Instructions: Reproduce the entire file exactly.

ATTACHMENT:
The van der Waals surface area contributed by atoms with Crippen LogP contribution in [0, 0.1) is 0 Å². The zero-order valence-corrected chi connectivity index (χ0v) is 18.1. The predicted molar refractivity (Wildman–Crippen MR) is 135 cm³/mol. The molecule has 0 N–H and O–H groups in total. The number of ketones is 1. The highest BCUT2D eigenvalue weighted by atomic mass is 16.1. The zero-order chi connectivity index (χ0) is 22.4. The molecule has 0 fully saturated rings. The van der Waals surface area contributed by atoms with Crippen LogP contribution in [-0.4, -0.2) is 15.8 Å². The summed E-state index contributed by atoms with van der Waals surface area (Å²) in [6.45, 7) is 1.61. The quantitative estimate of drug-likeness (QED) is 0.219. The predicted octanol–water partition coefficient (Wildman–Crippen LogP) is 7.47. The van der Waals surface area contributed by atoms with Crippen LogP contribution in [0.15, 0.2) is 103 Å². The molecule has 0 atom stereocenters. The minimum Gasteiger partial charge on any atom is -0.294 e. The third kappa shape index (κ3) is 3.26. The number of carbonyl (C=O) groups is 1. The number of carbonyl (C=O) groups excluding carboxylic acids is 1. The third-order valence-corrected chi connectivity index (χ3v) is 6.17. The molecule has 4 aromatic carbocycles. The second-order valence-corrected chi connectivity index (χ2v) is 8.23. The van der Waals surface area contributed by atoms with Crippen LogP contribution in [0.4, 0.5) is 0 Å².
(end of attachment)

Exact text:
The van der Waals surface area contributed by atoms with Crippen LogP contribution in [0, 0.1) is 0 Å². The zero-order valence-corrected chi connectivity index (χ0v) is 18.1. The predicted molar refractivity (Wildman–Crippen MR) is 135 cm³/mol. The molecule has 0 N–H and O–H groups in total. The number of ketones is 1. The highest BCUT2D eigenvalue weighted by atomic mass is 16.1. The zero-order chi connectivity index (χ0) is 22.4. The molecule has 0 fully saturated rings. The van der Waals surface area contributed by atoms with Crippen LogP contribution in [-0.4, -0.2) is 15.8 Å². The summed E-state index contributed by atoms with van der Waals surface area (Å²) in [6.45, 7) is 1.61. The quantitative estimate of drug-likeness (QED) is 0.219. The predicted octanol–water partition coefficient (Wildman–Crippen LogP) is 7.47. The van der Waals surface area contributed by atoms with Crippen LogP contribution in [0.15, 0.2) is 103 Å². The molecule has 0 atom stereocenters. The minimum Gasteiger partial charge on any atom is -0.294 e. The third kappa shape index (κ3) is 3.26. The number of carbonyl (C=O) groups is 1. The number of carbonyl (C=O) groups excluding carboxylic acids is 1. The third-order valence-corrected chi connectivity index (χ3v) is 6.17. The molecule has 4 aromatic carbocycles. The second-order valence-corrected chi connectivity index (χ2v) is 8.23. The van der Waals surface area contributed by atoms with Crippen LogP contribution in [0.4, 0.5) is 0 Å².